When I returned to the battalion on the morning of April 21, I was immediately arrested. Getting arrested for wanting to quit your job felt like a joke—a joke that scared the shit out of me. I walked into my squad’s common area, where on many nights we participated in after-action reports and talked about how best to engage the enemy. I was wearing jeans and a T-shirt. The walls were cinder-block. Green military bags and equipment were crammed into corners. The arresting sergeant was my squad leader. He stood before me along with a few other sergeants, all of them dressed in full fatigues. They read me my military rights: “You have a right to an attorney . . . anything you say can be used against you. . . You are now confined to the room until further notice.” Then they left me alone for about six hours. A Groucho Marx quote ran through my head: “Military justice is to justice as military music is to music.” I expected the worst.
The sun set and the room became dark. A young sergeant eventually came back. “What the hell are you sitting in the dark for?” He flipped on the fluorescent lights. He was told to tell me that I could go back to my room but couldn’t leave the building. I would soon be sent to jail or the “big army” shortly.
The “big army” is a term used for any infantry military assignment outside of the Special Forces—of which the Rangers are part. If you were a member of the big army you were more expendable because you had less training and could be readily replaced. You were what the Rangers would call a “bullet stopper.” To the high-ranking brass, soldiers are no different than Humvees, infrared goggles, or any other piece of expensive military equipment—but the more training you receive, the more money you’re worth, and no one wants to be accountable for the loss of an expensive piece of equipment.
So the big army seemed like a death sentence—but in some ways death felt comparable to jail.
They said my true story would leave me forever banished from the good graces of future employers. They said I’d be banished in a country I had once adored. They said I’d be shunned by my family and friends.
The next morning, I was called to a formation. “Pat Tillman was killed last night in an enemy ambush in southwest Afghanistan,” said the sergeant in charge of the “rear detachment”—those who were injured, on their way out of the military, or in trouble. “He died a hero, doing what he was trained to do.” My stomach dropped and tears welled in my eyes. Pat was larger than life. It made no sense. A dark cloud settled over the battalion. I sat in my room, staring out the window, wanting to talk to others about the terrible and surreal news. I was ostracized, so I couldn’t.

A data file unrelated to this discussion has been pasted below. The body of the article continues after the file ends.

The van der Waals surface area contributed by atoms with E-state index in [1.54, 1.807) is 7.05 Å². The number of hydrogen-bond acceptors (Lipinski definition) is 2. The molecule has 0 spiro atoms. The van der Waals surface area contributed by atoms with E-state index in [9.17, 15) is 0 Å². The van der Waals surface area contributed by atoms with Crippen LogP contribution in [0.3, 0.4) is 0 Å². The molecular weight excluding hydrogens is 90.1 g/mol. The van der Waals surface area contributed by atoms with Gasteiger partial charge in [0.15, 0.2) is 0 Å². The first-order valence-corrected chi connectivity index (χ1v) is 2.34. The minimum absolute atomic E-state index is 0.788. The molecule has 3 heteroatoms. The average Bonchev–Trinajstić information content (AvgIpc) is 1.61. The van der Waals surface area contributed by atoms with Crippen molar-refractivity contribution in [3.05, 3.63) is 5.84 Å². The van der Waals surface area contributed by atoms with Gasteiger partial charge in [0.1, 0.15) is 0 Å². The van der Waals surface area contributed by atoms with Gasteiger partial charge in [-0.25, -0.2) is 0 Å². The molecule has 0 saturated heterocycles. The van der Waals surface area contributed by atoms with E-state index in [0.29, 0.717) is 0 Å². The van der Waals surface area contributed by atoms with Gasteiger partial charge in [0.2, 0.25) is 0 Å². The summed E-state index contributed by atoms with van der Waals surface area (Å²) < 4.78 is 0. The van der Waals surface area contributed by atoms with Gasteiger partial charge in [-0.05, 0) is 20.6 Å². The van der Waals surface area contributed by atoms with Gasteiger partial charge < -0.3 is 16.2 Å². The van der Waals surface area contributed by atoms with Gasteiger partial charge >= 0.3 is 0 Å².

Six days later, on my birthday, my discharge papers were signed. It would have happened three days sooner, but I pushed back against the chain of command’s attempt to issue a dishonorable discharge. There are three discharge statuses in the military: honorable, general, and dishonorable. I told the commanding officer, “I’ll stay and fight a dishonorable discharge. I’ve already spoken to the Inspector General’s office. They know protocol was not followed in the handling of my case.” They gave in after only a little harassment. It was clear they just wanted to get rid of me. There would be no big army, no jail, no punishment, no big discussion— save the humiliation I would endure the rest of my life for abandoning my Ranger buddies, at least according to the parting comments of my company commander from West Point. They made me sign a paper saying that the Ranger Battalion had followed protocol in the handling of my case.
But I didn’t say any of that to Mike Gooding. I didn’t know yet why I had to walk—not really.
I left the ocean at 2:30 in the afternoon. It didn’t feel like I had permission to be doing what I was doing—who from, I don’t know. The bank? The military? My family? The expansive view from the plane was etched in my brain—I was on an Earth-sized hamster wheel. Highway 4, leading west away from the ocean, cut through a dense pine forest. It was with a detached energy that I took those first steps, the weight of my pack dragging on me. I was not in my body, or so it seemed.
The only thing I can remember thinking about while walking that day was my girlfriend Kate. We had been living together. I was sure she would leave me. Who would stick with someone who said he had to walk across the country before getting married? My walk would take only a little less time than my first tour to Afghanistan: nine months. I pretended it wouldn’t take that long. The Google Maps walking directions said three months.
It took me a few years to tell Kate about my time in the military. Despite that, when the military came up, she had a graceful touch. She always knew when to change the topic or ask the next right question.
I asked her how she felt about the walk. She said, “I can wait three months.”
She let me keep my things in the apartment. I told her I would call her every day.